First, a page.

that R1 is an electron donating group which can absorb ultraviolet radiation and exhibit a higher energy occupied molecular orbital than said
--Cn H2n --(L--R4)g --Z
groups:
that if n=1, g=0; and
that the onium salt is capable of forming a Bronsted acid upon exposure to ultraviolet radiation in the presence of a proton source.
2. The onium salt of claim 1 further characterized in that said onium salt exhibits a shift in absorbance of less than 15 nanometers from the electronic absorption spectrum of a compound having the same structure as R1, with the exception that the bond to R2 is replaced by H.
3. The onium salt of claim 1 further characterized in that said onium salt exhibits a shift in absorbance of less than 10 nanometers from the electronic absorption spectrum of a compound having the same structure as R1, with the exception that the bond to R2 is replaced by H; and the onium salt is capable of forming a Bronsted acid upon exposure to ultraviolet radiation in the presence of a proton source.
4. The onium salt of claim 1 wherein g=0.
5. The onium salt of claim 4 wherein Z=H.
6. The onium salt of claim 1 wherein R2 is phenylene or naphthalene.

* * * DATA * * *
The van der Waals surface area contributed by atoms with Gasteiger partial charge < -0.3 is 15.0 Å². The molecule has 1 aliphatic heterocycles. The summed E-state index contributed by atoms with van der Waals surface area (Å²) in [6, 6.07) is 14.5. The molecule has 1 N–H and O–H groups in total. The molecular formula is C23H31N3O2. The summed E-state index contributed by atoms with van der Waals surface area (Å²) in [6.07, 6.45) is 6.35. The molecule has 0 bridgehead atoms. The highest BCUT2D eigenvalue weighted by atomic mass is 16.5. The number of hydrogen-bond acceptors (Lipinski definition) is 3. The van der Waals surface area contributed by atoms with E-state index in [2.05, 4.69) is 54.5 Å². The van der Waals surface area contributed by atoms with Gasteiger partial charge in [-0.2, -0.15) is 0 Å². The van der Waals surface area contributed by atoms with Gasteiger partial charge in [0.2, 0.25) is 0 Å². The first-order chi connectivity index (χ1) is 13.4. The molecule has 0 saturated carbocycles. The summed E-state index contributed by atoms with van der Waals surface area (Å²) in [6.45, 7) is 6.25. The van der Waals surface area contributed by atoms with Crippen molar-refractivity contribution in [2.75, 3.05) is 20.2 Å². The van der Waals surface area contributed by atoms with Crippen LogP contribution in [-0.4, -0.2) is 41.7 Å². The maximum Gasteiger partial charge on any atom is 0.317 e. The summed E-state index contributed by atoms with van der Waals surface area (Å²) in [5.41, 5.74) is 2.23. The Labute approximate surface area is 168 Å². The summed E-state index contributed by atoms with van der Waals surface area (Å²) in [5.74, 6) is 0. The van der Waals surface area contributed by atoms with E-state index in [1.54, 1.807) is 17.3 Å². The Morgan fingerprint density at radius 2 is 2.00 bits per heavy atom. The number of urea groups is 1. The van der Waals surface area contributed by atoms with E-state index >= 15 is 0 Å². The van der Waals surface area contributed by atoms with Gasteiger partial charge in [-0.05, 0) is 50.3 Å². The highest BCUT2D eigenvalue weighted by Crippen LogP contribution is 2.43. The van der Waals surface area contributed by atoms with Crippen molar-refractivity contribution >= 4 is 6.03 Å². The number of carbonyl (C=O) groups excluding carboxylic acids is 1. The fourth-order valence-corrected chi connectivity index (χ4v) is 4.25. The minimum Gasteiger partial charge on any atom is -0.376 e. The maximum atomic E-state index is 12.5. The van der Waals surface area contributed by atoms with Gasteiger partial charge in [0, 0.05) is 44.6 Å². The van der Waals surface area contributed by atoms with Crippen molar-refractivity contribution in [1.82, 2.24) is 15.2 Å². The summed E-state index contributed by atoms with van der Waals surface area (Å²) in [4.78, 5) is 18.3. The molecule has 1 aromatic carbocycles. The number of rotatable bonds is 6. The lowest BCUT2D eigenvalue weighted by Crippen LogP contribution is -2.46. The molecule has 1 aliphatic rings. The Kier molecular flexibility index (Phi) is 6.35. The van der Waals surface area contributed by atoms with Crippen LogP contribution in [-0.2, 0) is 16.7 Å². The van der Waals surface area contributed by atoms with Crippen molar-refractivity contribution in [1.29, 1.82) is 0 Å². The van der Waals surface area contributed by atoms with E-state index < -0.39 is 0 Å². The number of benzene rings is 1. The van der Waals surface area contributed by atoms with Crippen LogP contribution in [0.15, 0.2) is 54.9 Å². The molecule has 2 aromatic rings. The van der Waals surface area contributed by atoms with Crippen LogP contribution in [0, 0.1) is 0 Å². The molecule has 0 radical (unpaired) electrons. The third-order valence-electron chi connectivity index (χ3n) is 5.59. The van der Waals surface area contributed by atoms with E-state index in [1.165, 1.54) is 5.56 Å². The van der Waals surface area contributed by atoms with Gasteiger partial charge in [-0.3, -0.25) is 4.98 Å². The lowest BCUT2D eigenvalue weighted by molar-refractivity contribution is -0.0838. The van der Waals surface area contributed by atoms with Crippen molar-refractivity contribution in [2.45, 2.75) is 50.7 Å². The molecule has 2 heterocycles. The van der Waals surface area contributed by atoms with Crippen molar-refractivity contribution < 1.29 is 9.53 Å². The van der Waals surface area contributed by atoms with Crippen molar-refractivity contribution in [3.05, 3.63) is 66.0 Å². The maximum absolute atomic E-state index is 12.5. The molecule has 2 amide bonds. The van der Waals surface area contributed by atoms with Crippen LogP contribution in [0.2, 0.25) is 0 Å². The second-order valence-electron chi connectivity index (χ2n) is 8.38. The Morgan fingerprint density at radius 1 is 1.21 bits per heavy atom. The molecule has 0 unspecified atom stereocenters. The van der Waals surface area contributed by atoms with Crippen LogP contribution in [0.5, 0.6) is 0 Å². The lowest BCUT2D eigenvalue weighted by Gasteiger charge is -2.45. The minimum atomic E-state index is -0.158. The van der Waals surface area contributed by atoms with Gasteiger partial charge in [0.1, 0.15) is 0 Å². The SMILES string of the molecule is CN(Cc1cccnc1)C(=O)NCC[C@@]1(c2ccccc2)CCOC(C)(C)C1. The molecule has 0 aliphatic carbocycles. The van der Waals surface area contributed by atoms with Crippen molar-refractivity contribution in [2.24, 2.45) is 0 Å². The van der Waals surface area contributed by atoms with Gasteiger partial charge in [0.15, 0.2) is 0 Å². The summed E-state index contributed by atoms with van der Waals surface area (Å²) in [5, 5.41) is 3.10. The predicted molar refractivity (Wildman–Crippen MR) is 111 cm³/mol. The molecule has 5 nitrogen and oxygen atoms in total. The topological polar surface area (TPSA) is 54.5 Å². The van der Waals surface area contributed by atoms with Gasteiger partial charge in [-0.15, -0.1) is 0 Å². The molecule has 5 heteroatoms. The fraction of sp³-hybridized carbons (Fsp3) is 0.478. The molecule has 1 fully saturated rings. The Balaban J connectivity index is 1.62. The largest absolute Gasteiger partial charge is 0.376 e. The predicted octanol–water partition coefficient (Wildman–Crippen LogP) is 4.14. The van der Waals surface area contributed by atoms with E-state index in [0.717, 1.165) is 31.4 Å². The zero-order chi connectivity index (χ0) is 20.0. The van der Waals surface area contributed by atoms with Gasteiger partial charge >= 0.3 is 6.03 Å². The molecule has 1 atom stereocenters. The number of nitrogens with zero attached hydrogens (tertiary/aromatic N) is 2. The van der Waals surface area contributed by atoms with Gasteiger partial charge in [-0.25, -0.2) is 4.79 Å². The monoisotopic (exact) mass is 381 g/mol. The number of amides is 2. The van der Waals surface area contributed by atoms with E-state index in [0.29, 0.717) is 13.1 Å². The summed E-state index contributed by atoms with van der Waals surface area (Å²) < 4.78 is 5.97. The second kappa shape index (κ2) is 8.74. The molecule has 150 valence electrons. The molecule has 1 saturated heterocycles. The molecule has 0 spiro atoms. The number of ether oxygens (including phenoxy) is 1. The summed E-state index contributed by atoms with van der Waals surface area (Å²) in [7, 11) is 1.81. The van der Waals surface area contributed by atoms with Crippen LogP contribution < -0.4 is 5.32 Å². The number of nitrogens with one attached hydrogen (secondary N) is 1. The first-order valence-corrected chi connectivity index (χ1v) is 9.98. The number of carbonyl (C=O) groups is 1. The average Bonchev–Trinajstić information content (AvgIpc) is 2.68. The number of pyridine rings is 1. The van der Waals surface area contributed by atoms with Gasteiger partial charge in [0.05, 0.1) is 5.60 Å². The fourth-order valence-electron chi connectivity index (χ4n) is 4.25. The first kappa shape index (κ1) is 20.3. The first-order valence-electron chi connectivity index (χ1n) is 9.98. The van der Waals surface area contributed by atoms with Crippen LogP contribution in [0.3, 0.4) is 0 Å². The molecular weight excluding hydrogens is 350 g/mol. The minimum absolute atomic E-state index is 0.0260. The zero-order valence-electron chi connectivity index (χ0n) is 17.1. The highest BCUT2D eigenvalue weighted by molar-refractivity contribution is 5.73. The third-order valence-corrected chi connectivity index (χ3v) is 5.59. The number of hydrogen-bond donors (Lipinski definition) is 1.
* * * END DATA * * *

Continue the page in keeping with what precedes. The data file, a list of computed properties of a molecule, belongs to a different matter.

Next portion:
7. The onium salt of claim 6 wherein R1 has a substituent selected from the group consisting of hydroxy, chloro, nitrile, carbonyl and carboxy.
8. The onium salt of claim 7 wherein g is 0 and Z is --H.
9. The onium salt of claim 1 wherein:
R1 is selected from the group consisting of ##STR11##
10. The onium salt of claim 9 wherein R2 is ortho-phenylene, meta-phenylene or para-phenylene.
11. The onium salt of claim 10 wherein W.sup.(-) represents BF4 -, ClO4 -, AsF6 -, PF6 -, CH3 SO3 -, CF3 SO3 -, FeCl4 -, BiCl4 -2, SnCl6 -3, AlF6 -3, GaCl4 -, TiF6 -, ZrF6 -, SbF6 -, CH3 CO2, CCl3 CO2, CHCl2 CO2, CH2 ClCO2, Cl, Br, F, and paratoluenesulfonate.
12. The onium salt of claim 1 wherein said onium salt is 3-{9-anthryl}phenylmethyl-n-butyl sulfonium trifluoromethane sulfonate.
13. The onium salt of claim 1 wherein said onium salt is 4-hexafluorophosphate.
14. An onium salt having the general formula: ##STR12## wherein: W.sup.(-) is an anion;
R1 is a chromophore which absorbs ultraviolet light;
R2 is a substituted or unsubstituted arylene or heteroarylene ring system having a single ring or two fused rings;